A Fascinating New Musical Portait of Philadelphia Premieres This Week
Steak sizzling on a grill at Pat's King of Steaks. A chorus of birdsong at the Philadelphia Zoo. These are just a few of the hundreds of sounds composer Tod Machover collected from people who live here for a unique musical profile being performed by The Philadelphia Orchestra on April 5, 6, and 7 at the Kimmel Center in Philadelphia.
Tod Machover spent about a year visiting the city, collecting sounds for his work, Philadelphia Voices. He worked with high school students and other local writers to create a libretto for what became a seven movement work that involves four choral groups, large orchestra with organ, electronic sounds from laptop and stereo audio, and recorded voices of Philadelphia.
The "Philadelphia Voices" App on your mobile device was one way to participate.
The work was commissioned by The Philadelphia Orchestra. At the suggestion of Orchestra Music Director Yannick Nézet-Séguin, the human voice is a focus. Because Philadelphia is the birthplace of our nation, the work also explores the idea of democracy and what it means to residents today.
And because Machover discovered poetry in the writings of students and others, the work evolved to a contemporary oratorio-like composition, with a poetic text set to music, layered with recorded voices and sounds of the city.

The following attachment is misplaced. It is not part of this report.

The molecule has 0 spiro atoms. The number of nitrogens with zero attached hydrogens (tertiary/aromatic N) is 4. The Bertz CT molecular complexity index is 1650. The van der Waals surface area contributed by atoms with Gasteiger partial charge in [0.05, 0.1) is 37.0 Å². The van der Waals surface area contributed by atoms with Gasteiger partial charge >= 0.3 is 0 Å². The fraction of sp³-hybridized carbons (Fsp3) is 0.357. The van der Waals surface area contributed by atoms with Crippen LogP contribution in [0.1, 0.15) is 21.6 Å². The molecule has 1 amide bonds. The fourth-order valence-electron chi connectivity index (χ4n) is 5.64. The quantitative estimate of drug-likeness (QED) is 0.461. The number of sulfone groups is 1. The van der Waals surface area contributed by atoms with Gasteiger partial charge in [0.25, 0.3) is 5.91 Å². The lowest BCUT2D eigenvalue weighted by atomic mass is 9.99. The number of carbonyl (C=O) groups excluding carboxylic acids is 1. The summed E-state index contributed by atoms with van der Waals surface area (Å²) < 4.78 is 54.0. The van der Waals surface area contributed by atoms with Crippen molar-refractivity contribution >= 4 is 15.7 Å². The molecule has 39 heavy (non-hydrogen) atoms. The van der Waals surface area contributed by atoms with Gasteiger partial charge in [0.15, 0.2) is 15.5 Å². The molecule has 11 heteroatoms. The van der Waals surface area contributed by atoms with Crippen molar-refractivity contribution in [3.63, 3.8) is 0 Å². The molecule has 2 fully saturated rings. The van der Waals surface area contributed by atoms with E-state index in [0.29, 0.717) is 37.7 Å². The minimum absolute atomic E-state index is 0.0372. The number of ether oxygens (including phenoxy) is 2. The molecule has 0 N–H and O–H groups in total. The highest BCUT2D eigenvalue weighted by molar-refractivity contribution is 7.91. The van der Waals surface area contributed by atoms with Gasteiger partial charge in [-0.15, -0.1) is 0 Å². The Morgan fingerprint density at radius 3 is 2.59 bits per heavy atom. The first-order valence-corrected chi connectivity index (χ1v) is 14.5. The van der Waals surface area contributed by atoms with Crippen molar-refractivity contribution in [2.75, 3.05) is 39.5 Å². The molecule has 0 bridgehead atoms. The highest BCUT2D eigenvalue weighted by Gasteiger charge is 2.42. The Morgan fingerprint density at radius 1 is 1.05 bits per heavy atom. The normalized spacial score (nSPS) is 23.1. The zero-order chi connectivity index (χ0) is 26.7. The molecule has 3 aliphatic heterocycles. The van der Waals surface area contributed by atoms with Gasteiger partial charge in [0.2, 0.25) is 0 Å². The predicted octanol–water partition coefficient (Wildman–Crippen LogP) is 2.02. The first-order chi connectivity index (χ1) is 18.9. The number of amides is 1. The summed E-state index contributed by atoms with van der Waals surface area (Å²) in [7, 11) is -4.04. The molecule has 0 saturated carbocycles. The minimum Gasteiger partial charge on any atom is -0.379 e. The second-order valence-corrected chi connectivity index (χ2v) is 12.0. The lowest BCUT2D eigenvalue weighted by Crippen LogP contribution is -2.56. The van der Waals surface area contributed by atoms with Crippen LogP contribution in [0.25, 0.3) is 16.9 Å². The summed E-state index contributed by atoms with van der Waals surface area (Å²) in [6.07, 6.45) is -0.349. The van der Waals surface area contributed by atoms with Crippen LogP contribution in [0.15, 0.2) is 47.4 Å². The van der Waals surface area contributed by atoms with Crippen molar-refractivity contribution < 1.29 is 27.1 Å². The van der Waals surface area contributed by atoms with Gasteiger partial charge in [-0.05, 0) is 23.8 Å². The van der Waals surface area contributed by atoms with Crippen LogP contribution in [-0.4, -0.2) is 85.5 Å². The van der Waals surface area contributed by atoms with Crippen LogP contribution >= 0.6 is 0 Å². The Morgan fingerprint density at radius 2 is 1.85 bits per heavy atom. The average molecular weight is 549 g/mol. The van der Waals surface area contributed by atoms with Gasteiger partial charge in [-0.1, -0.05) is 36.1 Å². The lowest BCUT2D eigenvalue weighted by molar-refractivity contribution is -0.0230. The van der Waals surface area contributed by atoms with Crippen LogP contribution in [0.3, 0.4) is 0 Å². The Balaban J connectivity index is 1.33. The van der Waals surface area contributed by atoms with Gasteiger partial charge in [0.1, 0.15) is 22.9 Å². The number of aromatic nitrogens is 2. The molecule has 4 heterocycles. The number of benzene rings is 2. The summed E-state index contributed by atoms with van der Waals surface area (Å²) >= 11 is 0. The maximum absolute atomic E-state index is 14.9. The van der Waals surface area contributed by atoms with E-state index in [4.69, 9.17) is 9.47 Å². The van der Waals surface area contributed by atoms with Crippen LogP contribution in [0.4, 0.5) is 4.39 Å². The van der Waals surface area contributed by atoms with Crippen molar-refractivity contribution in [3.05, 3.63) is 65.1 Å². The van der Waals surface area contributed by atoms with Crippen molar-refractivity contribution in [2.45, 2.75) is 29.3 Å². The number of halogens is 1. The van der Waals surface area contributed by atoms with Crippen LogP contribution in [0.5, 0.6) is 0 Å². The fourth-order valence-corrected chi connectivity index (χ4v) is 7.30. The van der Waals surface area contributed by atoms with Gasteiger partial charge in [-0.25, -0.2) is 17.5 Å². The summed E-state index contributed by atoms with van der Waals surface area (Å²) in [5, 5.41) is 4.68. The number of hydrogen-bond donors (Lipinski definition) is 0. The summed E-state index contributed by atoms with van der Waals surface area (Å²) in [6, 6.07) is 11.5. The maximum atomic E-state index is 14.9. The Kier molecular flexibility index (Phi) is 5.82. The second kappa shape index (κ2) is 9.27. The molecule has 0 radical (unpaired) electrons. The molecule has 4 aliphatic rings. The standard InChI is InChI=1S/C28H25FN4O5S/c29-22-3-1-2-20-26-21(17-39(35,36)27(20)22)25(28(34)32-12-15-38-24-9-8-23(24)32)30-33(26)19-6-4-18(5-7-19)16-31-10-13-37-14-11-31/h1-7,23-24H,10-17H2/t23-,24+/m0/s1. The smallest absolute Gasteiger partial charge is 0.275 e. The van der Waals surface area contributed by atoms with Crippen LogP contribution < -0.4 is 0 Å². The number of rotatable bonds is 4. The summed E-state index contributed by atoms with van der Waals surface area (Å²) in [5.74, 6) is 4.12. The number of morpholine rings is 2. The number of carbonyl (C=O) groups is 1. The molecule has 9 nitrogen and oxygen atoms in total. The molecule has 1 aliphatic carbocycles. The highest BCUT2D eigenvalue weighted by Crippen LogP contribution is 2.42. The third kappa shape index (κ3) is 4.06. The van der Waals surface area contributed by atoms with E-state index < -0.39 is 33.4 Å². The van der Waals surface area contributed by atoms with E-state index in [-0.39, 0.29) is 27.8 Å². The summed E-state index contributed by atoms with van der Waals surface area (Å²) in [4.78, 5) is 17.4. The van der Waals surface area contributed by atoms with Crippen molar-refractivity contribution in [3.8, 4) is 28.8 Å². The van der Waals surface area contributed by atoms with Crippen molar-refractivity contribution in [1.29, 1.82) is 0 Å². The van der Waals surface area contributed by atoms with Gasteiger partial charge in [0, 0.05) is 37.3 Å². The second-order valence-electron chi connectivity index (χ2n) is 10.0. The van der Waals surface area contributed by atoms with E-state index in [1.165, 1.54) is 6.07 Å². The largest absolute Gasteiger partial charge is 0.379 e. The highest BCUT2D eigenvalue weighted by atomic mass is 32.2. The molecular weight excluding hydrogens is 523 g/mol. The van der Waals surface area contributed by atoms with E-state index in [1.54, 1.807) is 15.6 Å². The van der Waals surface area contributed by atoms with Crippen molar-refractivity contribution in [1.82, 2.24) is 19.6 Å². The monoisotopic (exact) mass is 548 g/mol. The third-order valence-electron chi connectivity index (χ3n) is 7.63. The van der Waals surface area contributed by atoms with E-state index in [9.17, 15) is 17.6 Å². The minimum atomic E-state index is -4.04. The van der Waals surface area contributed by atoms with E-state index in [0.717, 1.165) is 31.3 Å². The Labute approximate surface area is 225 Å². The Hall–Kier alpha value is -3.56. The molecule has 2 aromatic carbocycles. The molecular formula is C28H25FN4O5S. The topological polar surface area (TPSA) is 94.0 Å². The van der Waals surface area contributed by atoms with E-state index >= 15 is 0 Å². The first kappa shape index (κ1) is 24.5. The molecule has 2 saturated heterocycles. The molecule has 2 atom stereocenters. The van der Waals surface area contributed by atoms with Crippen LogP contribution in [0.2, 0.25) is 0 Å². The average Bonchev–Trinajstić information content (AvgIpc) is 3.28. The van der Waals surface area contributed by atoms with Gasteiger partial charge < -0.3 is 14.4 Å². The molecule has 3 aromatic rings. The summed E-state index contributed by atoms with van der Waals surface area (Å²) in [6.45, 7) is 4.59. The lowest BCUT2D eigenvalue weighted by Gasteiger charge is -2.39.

"The idea," said Machover as he was in the midst of collecting sounds, "is to create a piece that expresses something about Philadelphia that does indeed use orchestral kind of normal musical material, sounds from the city, in this case, as many voices from the city as possible.
What made his Philadelphia project distinctive was his call to people to participate in the process of deciding what this piece should be, and deciding what story to tell.
It's important [to Machover] that the music conveys the human aspects of this city of neighborhoods, and also taps into people's civic sense.
Samples of sounds:
Machover wanted to create a forum for expression, "for people to feel something about what’s at stake in terms of democracy, and the society we’ve inherited. We can’t take anything for granted. It takes courage and conviction to build what’s coming next."
And so referencing everything from SEPTA to hair salons to historic sites and block parties, Philadelphia Voices explores ideas important to Philadelphians. Choral voices sing out about what matters, including democratic ideals, race relations, concerns about 'what is' and dreams of what can be.
Machover, the son of a pianist and computer scientist, studied at Juilliard and was director of musical research at Pierre Boulez's IRCAM, the science institute about music and sound in Paris. Now a professor of music and media at MIT, he has composed for orchestras all over the world. His recent collaborative pieces have included profiles of Toronto and Detroit. More about the project.